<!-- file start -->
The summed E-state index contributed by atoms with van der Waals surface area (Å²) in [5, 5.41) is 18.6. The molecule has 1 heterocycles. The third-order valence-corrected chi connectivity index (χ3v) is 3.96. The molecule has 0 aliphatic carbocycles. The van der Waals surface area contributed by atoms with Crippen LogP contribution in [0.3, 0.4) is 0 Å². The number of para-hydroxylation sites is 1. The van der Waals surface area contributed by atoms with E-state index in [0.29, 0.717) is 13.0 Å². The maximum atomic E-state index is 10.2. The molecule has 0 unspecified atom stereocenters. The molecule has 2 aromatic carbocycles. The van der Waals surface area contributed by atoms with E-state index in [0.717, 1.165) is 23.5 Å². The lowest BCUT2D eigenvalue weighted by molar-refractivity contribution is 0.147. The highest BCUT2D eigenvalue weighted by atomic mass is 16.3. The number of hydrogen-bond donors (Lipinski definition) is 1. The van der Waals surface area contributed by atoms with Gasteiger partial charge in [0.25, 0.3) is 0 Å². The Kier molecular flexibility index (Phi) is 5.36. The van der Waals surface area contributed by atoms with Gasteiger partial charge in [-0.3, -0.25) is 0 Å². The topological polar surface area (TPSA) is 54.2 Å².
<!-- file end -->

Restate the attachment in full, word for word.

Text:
The summed E-state index contributed by atoms with van der Waals surface area (Å²) in [5, 5.41) is 18.6. The molecule has 1 heterocycles. The third-order valence-corrected chi connectivity index (χ3v) is 3.96. The molecule has 0 aliphatic carbocycles. The van der Waals surface area contributed by atoms with Crippen LogP contribution in [0.3, 0.4) is 0 Å². The number of para-hydroxylation sites is 1. The van der Waals surface area contributed by atoms with E-state index in [0.29, 0.717) is 13.0 Å². The maximum atomic E-state index is 10.2. The molecule has 0 unspecified atom stereocenters. The molecule has 2 aromatic carbocycles. The van der Waals surface area contributed by atoms with E-state index in [0.717, 1.165) is 23.5 Å². The lowest BCUT2D eigenvalue weighted by molar-refractivity contribution is 0.147. The highest BCUT2D eigenvalue weighted by atomic mass is 16.3. The number of hydrogen-bond donors (Lipinski definition) is 1. The van der Waals surface area contributed by atoms with Gasteiger partial charge in [0.25, 0.3) is 0 Å². The Kier molecular flexibility index (Phi) is 5.36. The van der Waals surface area contributed by atoms with Gasteiger partial charge in [-0.3, -0.25) is 0 Å². The topological polar surface area (TPSA) is 54.2 Å².